Short walk to jail | Inquirer Opinion
There’s the Rub

Short walk to jail

What would they do inside jail?

For Bong Revilla, he would probably spend some time reading the Bible. And of course, he said, exercising—doing pushups, stretching, stationary jogging—so that when he gets out, “I’ll still be cute.” For Jinggoy Estrada, he’ll probably bring his iPad along so he can play games. He proposes to work out as well, such as he can work out in confinement, to keep fit.


There and then, you see why they seem predisposed to do the things they are accused of doing. An idle mind, as they say, is the devil’s workshop. I’m not knocking reading the Bible, it’s still reading and there’s enough racy stuff in the Songs of Solomon—who says wisdom is to be found in self-abnegation or denying the senses?—to offer Revilla some diversion. I’ll leave the denizens, or citizens, of social media to remark on his  pa-cute remark about wanting to remain cute for when he gets out of jail.

As for Estrada, what else can he do with his iPad but play games? I don’t know that jail offers Wi-Fi among its accommodations, thereby putting Facebook out of reach and out of the question. But the fact that neither he nor Revilla answered that they would be doing a lot of reading (of books) says a lot. Improving their bodies has never been their problem, improving their minds is.


It was left to Juan Ponce Enrile to say that reading was exactly what he was going to do. When, or if, he is jailed, he said, he would bring “‘The History of Political Theory,’ the book about Nelson Mandela, and a book of poems.” Meant to impress the world about the depth of his literateness or range of interests, he in fact merely sparks laughter with the no-small irony of his answer.

Specifically his reference to “the book about Mandela.” That in fact is Mandela’s autobiography, “Long Walk To Freedom” which was turned into a movie last year. The tome is a magnificent one starting from Mandela’s boyhood in a small village to his election as the first postapartheid president of South Africa. It deals at great length with his incarceration for 27 long years and the heroic spirit, or spiritual heroism, that sustained him there.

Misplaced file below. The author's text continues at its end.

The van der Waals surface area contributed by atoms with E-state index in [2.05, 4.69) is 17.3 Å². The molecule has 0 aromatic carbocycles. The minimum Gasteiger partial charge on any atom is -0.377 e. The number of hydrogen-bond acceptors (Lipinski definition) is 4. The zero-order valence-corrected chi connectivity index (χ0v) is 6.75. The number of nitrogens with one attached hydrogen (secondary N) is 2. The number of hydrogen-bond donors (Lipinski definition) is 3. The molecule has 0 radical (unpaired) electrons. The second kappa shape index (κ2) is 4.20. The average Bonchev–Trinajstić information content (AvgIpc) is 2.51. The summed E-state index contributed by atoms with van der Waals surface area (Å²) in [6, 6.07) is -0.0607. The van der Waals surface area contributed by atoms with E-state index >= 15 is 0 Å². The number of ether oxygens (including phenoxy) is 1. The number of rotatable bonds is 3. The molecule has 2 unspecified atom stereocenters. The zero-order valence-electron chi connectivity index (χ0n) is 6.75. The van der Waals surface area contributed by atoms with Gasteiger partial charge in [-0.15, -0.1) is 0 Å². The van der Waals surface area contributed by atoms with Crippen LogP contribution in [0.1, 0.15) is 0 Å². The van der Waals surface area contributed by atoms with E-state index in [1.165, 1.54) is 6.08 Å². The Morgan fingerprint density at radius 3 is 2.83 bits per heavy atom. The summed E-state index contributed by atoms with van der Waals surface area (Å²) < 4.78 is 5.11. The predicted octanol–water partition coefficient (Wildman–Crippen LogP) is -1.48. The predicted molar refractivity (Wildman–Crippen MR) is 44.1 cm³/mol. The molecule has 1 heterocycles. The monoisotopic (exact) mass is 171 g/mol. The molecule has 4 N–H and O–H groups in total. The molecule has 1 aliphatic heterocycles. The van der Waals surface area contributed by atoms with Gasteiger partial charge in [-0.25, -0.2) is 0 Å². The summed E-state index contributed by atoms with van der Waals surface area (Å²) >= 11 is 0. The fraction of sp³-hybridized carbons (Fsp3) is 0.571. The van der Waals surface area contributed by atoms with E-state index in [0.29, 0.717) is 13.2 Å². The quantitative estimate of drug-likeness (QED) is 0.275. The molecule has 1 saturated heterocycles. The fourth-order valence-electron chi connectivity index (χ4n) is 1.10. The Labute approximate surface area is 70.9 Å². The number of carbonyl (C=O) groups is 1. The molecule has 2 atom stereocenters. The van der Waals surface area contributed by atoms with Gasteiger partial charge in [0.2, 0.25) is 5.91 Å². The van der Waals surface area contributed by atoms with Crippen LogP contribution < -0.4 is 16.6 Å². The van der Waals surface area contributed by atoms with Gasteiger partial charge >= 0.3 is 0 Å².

There are some similarities between Enrile’s and Mandela’s life, which is probably the reason why Enrile proposes to bring Mandela’s book with him to jail. He figures he will find himself in the company of kindred spirit. Like Mandela, Enrile studied law, though in his case he finished it while Mandela did not, failing in his final year after spending too much time in politics. Like Mandela, Enrile wrote his own biography, detailing the twists and turns of his life. Like Mandela, Enrile has had a long life, Mandela living up to 95 and Enrile, now at 90, threatening to do the same.

One is tempted to say, that’s all the similarities they have, but even those similarities are not really similarities at all, they are contrasts. Mandela might not have finished law, but he was as quintessential a lawyer as Thomas More, giving new heights and reverberations to the majesty of the law. Enrile might have been a full-fledged lawyer, but all he did was give new depths, and embarrassments, to law, turning it into an instrument of, and for, martial law.

Mandela wrote his life story, telling the world about his dreams and sacrifices, his loves and struggles, his—and his country’s—long walk to freedom. Enrile wrote his life story, or had it written, telling the world, after having denied it before, that he had really been ambushed in Wack-Wack.

Mandela lived to a ripe old age, deeply beloved by a people he had set free. When he himself was sprung free, a country erupted in wild cheers and made him president. When he died, the world wept. Enrile has lived to a ripe old age, deeply scorned by a people he had helped Marcos imprison. When he gets to be jailed, his country will erupt into wild cheers and make of him an example. I will try my best to practice Christian charity and not say anything about what the world will do when he leaves this earth.

In fact, Enrile need not bring his own copy of “Long Walk To Freedom,” hard copy or digital, to his cell, he can always borrow the copy of the presumed subversives currently detained in various camps. Maybe even the copy of


Benito and Wilma Tiamzon, which will probably contain heavy and quite instructive annotations at the margins. They are the ones who may genuinely reckon themselves to be in the company of kindred spirit.

It is one thing to be jailed for being a revolutionary, it is another to be jailed for being a crook. It is one thing to be jailed for unwavering principle, it is another to be jailed for the wayward lack of it.

In the end, if Enrile will have shown anything, it is only that a long life is a guarantee only of justice finally catching up with you. And catching up with you when you least expect it. I’m surprised Miriam Defensor Santiago hasn’t come out to gloat at the precipitous reversal of fortune her nemesis has suffered in but a couple of years.

Only a couple of years ago, Enrile cut a grand figure in judicial robes, presiding over the impeachment trial of no less than a chief justice, using all his lawyerly skills to steer it to inestimable heights. Now he cuts a miserable figure in the company of Jose Flaminiano, who gives a face to what Philippine law is all about, a thing that exists to thwart justice—as it was quintessentially during martial law!—pleading to be kept out of jail on grounds of old age. You looked at Enrile in the TV coverage, and you could truly feel the weight of his age.

In lieu of “Invictus,” Mandela’s favorite poem, which says, “My head is bloody but unbowed,” there is the Bible written all over it. Which says:

And the exalted will be humbled, and the humble exalted.

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